I agree with his comments about the rush of filmmaking these days pressured by studios. I, as a film student, really hate the idea of rushed creativity. Working on short films for my classes and seeing the amount of stress in the room caused by time crunches just makes filmmaking not fun. Our teachers say we should be having fun if we love it so much but we really don’t get enough time to stand back and have fun by taking our time. Hearing about indies that film in like 14 days seems like a really painful schedule that doesn’t give the director or DP or the other departs time to really perfect their jobs and make it their mission to make the best possible movie you can make rather the pressure of companies making it more about getting everything done in a certin amount of time. Like he said about The Graduate, that movie took almost 100 days to film. It probably was that way because Mike Nichols made sure everthing was perfect, every shot was what he envisioned, and every performance was what he wanted to get out of his actors. Now it’s just say action make sure the camera is in focus then yell cut and move on to the next shot because we don’t have anytime. But I do think Hoffman isn’t saying “all” the current movies are bad, obviously there are some great movies out there but I think he is so correct about studios pressuring on time crunches is a problem and the whole notion of your movie must make money to be sucessful. In the age of Netflix, sucess takes time for some movies. Quartet was a sweet little movie that was given a horrible distribution time and if it wasn’t for Maggie Smith’s Golden Globe nomination, I probably would have never heard about it. I would love to see Hoffman make another movie I think he showed promise from that movie. Going to the money issue, I think it has to do with studios not using their heart to say yes or no nowadays. They produce so many movies at once that they don’t bother to really pick passion projects rather than movies that they think will make a lot of money. I also don’t think this has anything to do with the projects he has acted in recently this is more of an issue coming out of the director side of him. But for someone who has been in the industry for 50 years, Hoffman’s point of view should be noted for sure. I wish more actors like Nicholson and Beatty would join him and point out what’s so wrong about how the system works these days because those guys know how it works with the classics they have been apart of.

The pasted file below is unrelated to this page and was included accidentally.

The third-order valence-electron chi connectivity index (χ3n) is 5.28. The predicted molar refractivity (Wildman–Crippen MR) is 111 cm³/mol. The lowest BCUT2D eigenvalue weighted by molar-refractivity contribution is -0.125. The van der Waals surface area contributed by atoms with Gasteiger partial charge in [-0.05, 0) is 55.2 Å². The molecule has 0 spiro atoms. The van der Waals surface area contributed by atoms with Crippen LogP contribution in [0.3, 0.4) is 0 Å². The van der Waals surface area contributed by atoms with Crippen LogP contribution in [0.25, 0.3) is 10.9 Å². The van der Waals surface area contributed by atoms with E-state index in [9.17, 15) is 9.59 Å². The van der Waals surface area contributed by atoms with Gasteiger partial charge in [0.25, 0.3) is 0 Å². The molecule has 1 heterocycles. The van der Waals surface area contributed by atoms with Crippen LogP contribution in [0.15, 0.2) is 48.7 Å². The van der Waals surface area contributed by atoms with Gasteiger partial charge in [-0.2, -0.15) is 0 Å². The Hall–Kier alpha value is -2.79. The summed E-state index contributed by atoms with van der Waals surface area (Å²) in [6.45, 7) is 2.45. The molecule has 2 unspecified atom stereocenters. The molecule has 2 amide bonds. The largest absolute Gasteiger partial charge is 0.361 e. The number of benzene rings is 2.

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    Nessie
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    #189738

    He’s right. Now we have at the cinema 1) remakes 2) sequels 3) superheros 4) cartoons 5) Young Adult Girl films and now 6) Disney’s live action remakes of their cartoons.

    Oh, and a handful of “prestige” indies for the Oscars.

    What else is there now? 

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    Pavel Romanov
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    #189739

    He’s right. Now we have at the cinema 1) remakes 2) sequels 3) superheros 4) cartoons 5) Young Adult Girl films and now 6) Disney’s live action remakes of their cartoons.

    Oh, and a handful of “prestige” indies for the Oscars.

    What else is there now? 

    Exactly. But don’t forget about all the horror films with microbudgets. There is also a glut of independent film but almost all of that nowadays goes straight to “on demand.”